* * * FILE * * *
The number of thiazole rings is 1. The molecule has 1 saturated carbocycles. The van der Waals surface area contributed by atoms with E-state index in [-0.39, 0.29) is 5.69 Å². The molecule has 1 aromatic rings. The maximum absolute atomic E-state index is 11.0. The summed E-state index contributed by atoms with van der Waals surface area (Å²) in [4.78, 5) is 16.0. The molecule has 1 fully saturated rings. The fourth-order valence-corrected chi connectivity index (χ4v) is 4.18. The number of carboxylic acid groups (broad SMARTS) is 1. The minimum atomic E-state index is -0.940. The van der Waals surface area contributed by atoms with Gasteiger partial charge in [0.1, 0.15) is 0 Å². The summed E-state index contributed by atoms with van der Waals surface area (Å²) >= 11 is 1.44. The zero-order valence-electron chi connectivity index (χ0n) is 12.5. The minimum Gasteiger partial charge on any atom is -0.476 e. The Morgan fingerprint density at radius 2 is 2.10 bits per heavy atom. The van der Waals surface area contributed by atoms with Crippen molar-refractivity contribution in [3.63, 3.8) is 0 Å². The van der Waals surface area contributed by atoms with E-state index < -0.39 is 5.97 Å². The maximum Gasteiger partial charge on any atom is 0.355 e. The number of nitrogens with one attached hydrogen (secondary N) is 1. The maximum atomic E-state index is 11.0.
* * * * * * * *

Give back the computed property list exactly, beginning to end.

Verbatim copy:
The number of thiazole rings is 1. The molecule has 1 saturated carbocycles. The van der Waals surface area contributed by atoms with E-state index in [-0.39, 0.29) is 5.69 Å². The molecule has 1 aromatic rings. The maximum absolute atomic E-state index is 11.0. The summed E-state index contributed by atoms with van der Waals surface area (Å²) in [4.78, 5) is 16.0. The molecule has 1 fully saturated rings. The fourth-order valence-corrected chi connectivity index (χ4v) is 4.18. The number of carboxylic acid groups (broad SMARTS) is 1. The minimum atomic E-state index is -0.940. The van der Waals surface area contributed by atoms with Gasteiger partial charge in [0.1, 0.15) is 0 Å². The summed E-state index contributed by atoms with van der Waals surface area (Å²) >= 11 is 1.44. The zero-order valence-electron chi connectivity index (χ0n) is 12.5. The minimum Gasteiger partial charge on any atom is -0.476 e. The Morgan fingerprint density at radius 2 is 2.10 bits per heavy atom. The van der Waals surface area contributed by atoms with Crippen molar-refractivity contribution in [3.63, 3.8) is 0 Å². The van der Waals surface area contributed by atoms with E-state index < -0.39 is 5.97 Å². The maximum Gasteiger partial charge on any atom is 0.355 e. The number of nitrogens with one attached hydrogen (secondary N) is 1. The maximum atomic E-state index is 11.0.